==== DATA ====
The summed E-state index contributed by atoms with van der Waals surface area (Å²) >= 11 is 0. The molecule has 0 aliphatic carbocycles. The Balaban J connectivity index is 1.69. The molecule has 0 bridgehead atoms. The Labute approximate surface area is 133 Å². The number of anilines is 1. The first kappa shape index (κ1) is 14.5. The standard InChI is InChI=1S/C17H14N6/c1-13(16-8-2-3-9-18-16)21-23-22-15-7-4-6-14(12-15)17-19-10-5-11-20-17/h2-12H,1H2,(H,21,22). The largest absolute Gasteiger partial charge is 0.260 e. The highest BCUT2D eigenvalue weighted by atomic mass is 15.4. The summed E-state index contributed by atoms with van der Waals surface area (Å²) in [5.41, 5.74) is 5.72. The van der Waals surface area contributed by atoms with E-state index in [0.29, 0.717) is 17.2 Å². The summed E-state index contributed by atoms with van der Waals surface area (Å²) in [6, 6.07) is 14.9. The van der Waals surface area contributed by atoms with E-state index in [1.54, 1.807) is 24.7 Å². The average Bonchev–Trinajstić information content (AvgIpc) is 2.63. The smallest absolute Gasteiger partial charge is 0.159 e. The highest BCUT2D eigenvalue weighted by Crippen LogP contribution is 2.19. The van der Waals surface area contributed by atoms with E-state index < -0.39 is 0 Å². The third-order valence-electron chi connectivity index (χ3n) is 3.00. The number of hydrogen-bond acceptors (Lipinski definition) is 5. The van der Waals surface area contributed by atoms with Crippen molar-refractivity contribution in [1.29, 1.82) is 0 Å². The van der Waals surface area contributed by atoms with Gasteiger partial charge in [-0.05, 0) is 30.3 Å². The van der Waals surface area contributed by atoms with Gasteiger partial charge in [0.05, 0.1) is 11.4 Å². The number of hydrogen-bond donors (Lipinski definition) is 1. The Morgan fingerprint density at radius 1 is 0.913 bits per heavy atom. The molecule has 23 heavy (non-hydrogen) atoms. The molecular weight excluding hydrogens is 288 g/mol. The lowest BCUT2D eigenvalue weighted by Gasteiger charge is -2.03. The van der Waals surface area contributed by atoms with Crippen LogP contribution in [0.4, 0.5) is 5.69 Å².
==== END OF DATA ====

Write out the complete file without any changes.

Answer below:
The summed E-state index contributed by atoms with van der Waals surface area (Å²) >= 11 is 0. The molecule has 0 aliphatic carbocycles. The Balaban J connectivity index is 1.69. The molecule has 0 bridgehead atoms. The Labute approximate surface area is 133 Å². The number of anilines is 1. The first kappa shape index (κ1) is 14.5. The standard InChI is InChI=1S/C17H14N6/c1-13(16-8-2-3-9-18-16)21-23-22-15-7-4-6-14(12-15)17-19-10-5-11-20-17/h2-12H,1H2,(H,21,22). The largest absolute Gasteiger partial charge is 0.260 e. The highest BCUT2D eigenvalue weighted by atomic mass is 15.4. The summed E-state index contributed by atoms with van der Waals surface area (Å²) in [5.41, 5.74) is 5.72. The van der Waals surface area contributed by atoms with E-state index in [0.29, 0.717) is 17.2 Å². The summed E-state index contributed by atoms with van der Waals surface area (Å²) in [6, 6.07) is 14.9. The van der Waals surface area contributed by atoms with E-state index in [1.54, 1.807) is 24.7 Å². The average Bonchev–Trinajstić information content (AvgIpc) is 2.63. The smallest absolute Gasteiger partial charge is 0.159 e. The highest BCUT2D eigenvalue weighted by Crippen LogP contribution is 2.19. The van der Waals surface area contributed by atoms with E-state index < -0.39 is 0 Å². The third-order valence-electron chi connectivity index (χ3n) is 3.00. The number of hydrogen-bond acceptors (Lipinski definition) is 5. The van der Waals surface area contributed by atoms with Crippen molar-refractivity contribution in [1.29, 1.82) is 0 Å². The van der Waals surface area contributed by atoms with Gasteiger partial charge in [-0.05, 0) is 30.3 Å². The van der Waals surface area contributed by atoms with Gasteiger partial charge in [0.05, 0.1) is 11.4 Å². The number of hydrogen-bond donors (Lipinski definition) is 1. The Morgan fingerprint density at radius 1 is 0.913 bits per heavy atom. The molecule has 23 heavy (non-hydrogen) atoms. The molecular weight excluding hydrogens is 288 g/mol. The lowest BCUT2D eigenvalue weighted by Gasteiger charge is -2.03. The van der Waals surface area contributed by atoms with Crippen LogP contribution in [0.4, 0.5) is 5.69 Å².